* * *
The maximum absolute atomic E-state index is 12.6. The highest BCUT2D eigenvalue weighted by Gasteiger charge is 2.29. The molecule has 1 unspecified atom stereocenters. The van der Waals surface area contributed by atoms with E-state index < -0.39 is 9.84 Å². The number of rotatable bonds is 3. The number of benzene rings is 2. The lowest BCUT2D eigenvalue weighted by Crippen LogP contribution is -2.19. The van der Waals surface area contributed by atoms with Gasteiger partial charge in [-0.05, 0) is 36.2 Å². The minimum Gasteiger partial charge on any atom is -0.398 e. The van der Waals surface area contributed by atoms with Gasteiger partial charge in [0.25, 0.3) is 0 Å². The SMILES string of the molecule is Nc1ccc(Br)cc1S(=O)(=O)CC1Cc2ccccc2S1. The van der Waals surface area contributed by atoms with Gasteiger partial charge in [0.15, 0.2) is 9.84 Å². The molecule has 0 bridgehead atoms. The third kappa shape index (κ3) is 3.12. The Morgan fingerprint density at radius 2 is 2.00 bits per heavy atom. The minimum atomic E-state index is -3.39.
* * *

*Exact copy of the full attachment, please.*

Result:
The maximum absolute atomic E-state index is 12.6. The highest BCUT2D eigenvalue weighted by Gasteiger charge is 2.29. The molecule has 1 unspecified atom stereocenters. The van der Waals surface area contributed by atoms with E-state index < -0.39 is 9.84 Å². The number of rotatable bonds is 3. The number of benzene rings is 2. The lowest BCUT2D eigenvalue weighted by Crippen LogP contribution is -2.19. The van der Waals surface area contributed by atoms with Gasteiger partial charge in [-0.05, 0) is 36.2 Å². The minimum Gasteiger partial charge on any atom is -0.398 e. The van der Waals surface area contributed by atoms with Gasteiger partial charge in [0.25, 0.3) is 0 Å². The SMILES string of the molecule is Nc1ccc(Br)cc1S(=O)(=O)CC1Cc2ccccc2S1. The van der Waals surface area contributed by atoms with Gasteiger partial charge in [0.15, 0.2) is 9.84 Å². The molecule has 0 bridgehead atoms. The third kappa shape index (κ3) is 3.12. The Morgan fingerprint density at radius 2 is 2.00 bits per heavy atom. The minimum atomic E-state index is -3.39.